The proximity of the rough ER to the cell nucleus gives the ER unique control over protein processing. The rough ER can rapidly send signals to the nucleus after that problems in protein synthesis and folding occur. And thereby influences the overall rate of protein translation.
When misfolded or unfolded proteins accumulate in the ER lumen, a signaling mechanism known as the unfolded protein response (UPR) is activated.
The response is adaptive, such that UPR activation triggers reductions in protein synthesis. And enhancements in ER protein-folding capacity and ER-associated protein degradation. If the adaptive response fails, cells are directed to undergo apoptosis (programmed cell death).
Protein synthesis and folding
One of the major functions of the ER is to serve as a site for protein synthesis for secreted. And integral membrane proteins are, as well as a subpopulation of cytosolic proteins. Protein synthesis requires localization of ribosomes to the cytosolic face of the ER.
And the canonical pathway that regulates protein synthesis involves co-translational docking of the mRNA:ribosome complex on the ER membrane. Translation continues on the ER and the emerging polypeptide can co-translationally enter the ER through the translocon. Which is a channel that contains several Sec proteins and spans the lipid bilayer.
Transmembrane proteins can either contain one hydrophobic stretch of amino acids. And are classified as single pass transmembrane proteins, or contain multiple regions that cross the membrane. And they are classified as multi-pass transmembrane proteins.
Calcium (Ca2+) metabolism
Finally, while the ER is a major site of synthesis and transport of a variety of biomolecules, it is also a major store of intracellular Ca2+. The typical cytosolic concentration of Ca2+ is ~100 nM, while the Ca2+ concentration in the lumen of the ER is 100–800 μM, and the extracellular Ca2+ concentration is ~2 mM.
The ER contains several calcium channels, ryanodine receptors and inositol 1,4,5-trisphosphate (IP3) receptors (IP3R) that are responsible for releasing Ca2+ from the ER into the cytosol when intracellular levels are low.
Ca2+ release occurs when phospholipase C (PLC) is stimulated through G protein-coupled receptor (GPCR) activation and cleaves phosphatidylinositol 4,5 bisphosphate (PIP2) into diacyl-glycerol (DAG) and IP3, which can then bind the IP3R leading to Ca2+ release and transient increase in intracellular Ca2+ levels.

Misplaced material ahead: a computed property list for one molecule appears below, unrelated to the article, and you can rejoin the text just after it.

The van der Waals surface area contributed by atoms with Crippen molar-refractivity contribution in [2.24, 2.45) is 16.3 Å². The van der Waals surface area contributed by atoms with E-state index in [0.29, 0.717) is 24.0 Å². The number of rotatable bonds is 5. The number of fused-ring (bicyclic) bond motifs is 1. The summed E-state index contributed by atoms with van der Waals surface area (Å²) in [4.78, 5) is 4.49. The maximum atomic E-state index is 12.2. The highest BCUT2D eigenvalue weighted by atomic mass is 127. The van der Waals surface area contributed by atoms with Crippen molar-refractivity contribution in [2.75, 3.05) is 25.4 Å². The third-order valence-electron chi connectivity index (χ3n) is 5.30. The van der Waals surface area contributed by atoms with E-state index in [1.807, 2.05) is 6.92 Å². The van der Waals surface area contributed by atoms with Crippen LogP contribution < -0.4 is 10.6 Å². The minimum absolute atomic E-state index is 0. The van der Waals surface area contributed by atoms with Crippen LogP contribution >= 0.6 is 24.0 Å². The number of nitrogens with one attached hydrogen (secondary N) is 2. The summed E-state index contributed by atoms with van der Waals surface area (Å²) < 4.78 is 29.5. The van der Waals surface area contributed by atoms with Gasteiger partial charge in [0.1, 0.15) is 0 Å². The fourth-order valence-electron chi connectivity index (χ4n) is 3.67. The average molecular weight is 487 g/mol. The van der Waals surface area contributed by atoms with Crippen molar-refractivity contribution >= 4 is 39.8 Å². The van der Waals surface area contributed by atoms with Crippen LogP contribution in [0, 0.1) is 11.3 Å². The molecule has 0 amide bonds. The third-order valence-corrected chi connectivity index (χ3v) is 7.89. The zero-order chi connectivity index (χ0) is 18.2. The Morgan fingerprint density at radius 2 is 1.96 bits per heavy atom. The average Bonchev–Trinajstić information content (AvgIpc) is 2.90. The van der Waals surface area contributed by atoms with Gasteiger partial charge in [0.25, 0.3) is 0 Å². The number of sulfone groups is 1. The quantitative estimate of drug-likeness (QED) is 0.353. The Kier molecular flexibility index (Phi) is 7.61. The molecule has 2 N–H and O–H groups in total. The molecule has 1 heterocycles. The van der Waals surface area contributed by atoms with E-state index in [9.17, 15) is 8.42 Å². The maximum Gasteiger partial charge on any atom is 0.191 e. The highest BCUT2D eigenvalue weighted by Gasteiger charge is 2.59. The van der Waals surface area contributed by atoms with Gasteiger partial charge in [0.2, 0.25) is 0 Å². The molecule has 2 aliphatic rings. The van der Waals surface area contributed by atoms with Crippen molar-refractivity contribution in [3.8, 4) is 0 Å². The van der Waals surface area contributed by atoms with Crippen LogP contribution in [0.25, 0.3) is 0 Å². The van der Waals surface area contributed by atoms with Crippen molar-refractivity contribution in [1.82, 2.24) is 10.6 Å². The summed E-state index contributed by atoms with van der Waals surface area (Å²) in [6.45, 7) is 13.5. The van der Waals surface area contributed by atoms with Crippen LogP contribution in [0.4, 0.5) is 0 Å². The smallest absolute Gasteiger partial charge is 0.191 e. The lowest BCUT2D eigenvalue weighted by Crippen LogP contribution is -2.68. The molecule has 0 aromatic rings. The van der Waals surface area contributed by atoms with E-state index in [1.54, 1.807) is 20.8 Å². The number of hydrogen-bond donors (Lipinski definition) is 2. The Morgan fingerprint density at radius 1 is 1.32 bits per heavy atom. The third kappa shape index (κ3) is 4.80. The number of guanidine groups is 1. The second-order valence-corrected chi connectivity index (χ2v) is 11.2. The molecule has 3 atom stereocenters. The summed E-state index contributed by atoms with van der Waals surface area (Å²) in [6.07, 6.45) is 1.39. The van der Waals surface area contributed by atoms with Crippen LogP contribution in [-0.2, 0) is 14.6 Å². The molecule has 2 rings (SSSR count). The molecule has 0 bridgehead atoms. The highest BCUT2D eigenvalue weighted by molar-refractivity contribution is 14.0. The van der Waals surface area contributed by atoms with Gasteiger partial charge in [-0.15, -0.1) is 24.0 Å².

At these regions, clustered STIM1 traps plasma membrane-diffusing Orai1 subunits and assembles them into active Ca2+ release-activated channels (CRAC) allowing for uptake of extracellular Ca2+ into the ER lumen to restore Ca2+ levels.
Release of Ca2+ can result in a wave of Ca2+ that moves through the entire cell, a gradient of Ca2+ from the source of release, or a spatially-restricted wave from clustered channels known as a Ca2+ spark.
A cell’s endoplasmic reticulum (ER) contains a network of tubules and flattened sacs. Similarly they performs multiple functions in both plant and animal cells.
Endoplasmic reticulum has two major regions: smooth endoplasmic reticulum and rough endoplasmic reticulum, that contains attached ribosomes.
Via the attached ribosomes, rough endoplasmic reticulum synthesizes proteins via the translation process. It manufactures membranes too.
Smooth endoplasmic reticulum serves as a transitional area for transport vesicles. It functions in carbohydrate and lipid synthesis too. Cholesterol and phospholipids are examples.
The ER is a complex organelle that plays a pivotal role in protein. And lipid synthesis, calcium storage and stress response. Changes in structure in response to cell cycle or developmental state render this organelle highly dynamic. Several proteins play a role in the proper formation of the different structures including the nuclear envelope, sheets and tubules.
Regulation exists at multiple steps in the formation and maintenance of these structures. And the ratios of these structures are very different in cells of different functions. Or signaling with other organelles would have higher ratios of tubules.
The generation of these structures relies on a myriad of proteins. It involved in either structural aspects of ER morphology by directly affecting the phospholipid bilayer.
And curvature of membranes or mediating interactions with other organelles or the cytoskeleton.
Recent work has begun to connect our knowledge of the proteins. That provide the fundamental shape of the ER to signaling pathways.
Recent work on several different human diseases has highlighted a role for several different ER-shaping proteins in diverse diseases.